ferry bare

13. Bryan Ferry, The Bride Stripped Bare

In the great mushy mess of classic rock chronology that exists in my head, there are a few standard patterns that I grab tightly on like handlebars that will help me steer through streets that are slicker than the seem. Chief among them is the timing of a solo career for an artist who first gained prominence as a member of a group. It begins years into the band’s run, usually towards the end, the first solo outing or two easy to dismiss as side dabbling or maybe testing of music industry waters. To the degree I’ve felt the need to mentally sort out the trajectories of Bryan Ferry and his band Roxy Music, I’ve always assumed that they cohered to the norm. Instead, those trajectories were essentially parallel, with Ferry issuing his first solo album in 1973, just one year after Roxy Music’s debut. When The Bride Stripped Bare (its title taken from a Marcel Duchamp piece) was released in 1978, it was Ferry’s fifth solo album, the exact same number of studio releases from Roxy Music to that point in time.

From the beginning, Ferry used his time away from the glammy wonders of Roxy Music to explore his crooner side. If a major part of the appeal of Roxy Music was hearing Ferry apply his velvety vocals to smart pop music that was shaped into something weird and beautiful by the art rock instincts of all involved, perhaps most notably bandmate Brian Eno, then Ferry’s solo work offered aural evidence of how the singer operated on a very different track, one that was shaped more by classic pop than modern daring. Ferry was a strong songwriter–those brilliant tracks on the Roxy Music albums are credited, often solely, to him–but he was very willing to lean on cover songs in his solo endeavors, especially songs that had already reached the point of being considered safe, stalwart standards. There are times when Ferry’s take on such material pushes towards revelatory, as with his version of Al Green’s “Take Me to the River,” released just a couple months after Talking Heads’ superficially similar cover. Both tracks apply a sort of foundational New Wave expansiveness to the material, with the Talking Heads pushing it ever so slightly towards menace while Ferry taps into the celebratory nature of the song. At the weakest, though, Ferry’s propensity for covers leads to something like “That’s How Strong My Love Is,” which is barely a notch above the sort of thing used to fill out a tie-in album from The Commitments, not a soundtrack but a third or fourth pass at ancillary revenue, assembling the songs that weren’t strong enough to make the cut on previous discs.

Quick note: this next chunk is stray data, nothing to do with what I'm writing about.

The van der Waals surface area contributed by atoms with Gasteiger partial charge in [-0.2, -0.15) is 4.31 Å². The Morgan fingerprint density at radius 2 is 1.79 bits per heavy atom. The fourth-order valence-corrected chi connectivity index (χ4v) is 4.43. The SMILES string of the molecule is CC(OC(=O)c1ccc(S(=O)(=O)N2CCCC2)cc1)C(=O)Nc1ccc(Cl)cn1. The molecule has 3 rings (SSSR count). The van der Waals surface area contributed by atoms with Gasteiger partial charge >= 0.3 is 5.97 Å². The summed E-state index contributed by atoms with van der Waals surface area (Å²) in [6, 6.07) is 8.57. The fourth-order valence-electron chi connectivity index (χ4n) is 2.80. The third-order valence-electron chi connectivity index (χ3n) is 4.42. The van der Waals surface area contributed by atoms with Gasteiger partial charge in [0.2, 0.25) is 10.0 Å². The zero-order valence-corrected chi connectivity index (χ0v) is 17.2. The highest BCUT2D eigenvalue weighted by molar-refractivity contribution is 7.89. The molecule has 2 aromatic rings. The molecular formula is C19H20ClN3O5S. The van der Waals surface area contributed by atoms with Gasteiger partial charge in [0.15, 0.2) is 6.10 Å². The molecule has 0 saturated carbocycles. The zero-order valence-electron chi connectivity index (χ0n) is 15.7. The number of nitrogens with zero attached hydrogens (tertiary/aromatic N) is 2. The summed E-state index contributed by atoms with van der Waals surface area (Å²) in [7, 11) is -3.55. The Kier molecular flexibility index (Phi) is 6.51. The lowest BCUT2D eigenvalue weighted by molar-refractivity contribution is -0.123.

Ferry’s better off with his own material, if only because those songs tend to feel more current, which, ironically enough, makes them sound more timeless. Both “Sign of the Times” and “What Goes On” (another cover, but of a Velvet Underground song, putting it closer to the sensibility of Ferry’s day job band) have a hint of the melding of rock and disco that was a major component of the Rolling Stones’ Some Girls. And then there’s album highlight “When She Walks in the Room,” a mini-epic of elegant obsession and heartache. It manages to be both a quintessential Ferry song and yet something that would have no real place on a Roxy Music album (it’s too fragile for that). Continuing the aura of paradox to it, Ferry’s vocals have his trademark composure while also suggesting a man on the brink of emotional implosion as he sings, “All your life you were taught to believe/ Then a moment of truth, you’re deceived/ All the wine in your life’s all dried/ Is now the time to give up?” The album was released after Ferry’s reportedly rough break-up with model (and Roxy Music cover beauty) Jerry Hall, causing many to speculate the song was about the bitter dissolution of their relationship. In reality, Ferry wrote the song before his calamity of the heart. The backstory isn’t especially necessary to give the song resonance.

Though Ferry was recording solo efforts at a fairly steady clip through the nineteen-seventies, they were met with diminishing interest. The Bride Stripped Bare was his last for nearly a decade, during which time he concentrated on Roxy Music. After the band released their final effort together Ferry did return to solo albums, first with 1985’s Boys and Girls and then, in 1987, Bête Noire, which contained his only U.S. Top 40 single. He’s continued ever since, indulging his jazzy, lounge singer side ever more as he grows older.

Previously…
An Introduction
–26: Darkness on the Edge of Town
–25: Give Thankx
–24: Caravan to Midnight
–23: Next of Kihn
–22: 52nd Street
–21: Crafty Hands
–20: Luxury You Can Afford
–19: Some Girls
–18: Mr. Gone
–17: Stage
–16: Pieces of Eight
–15: Bloody Tourists
–14: Along the Red Ledge

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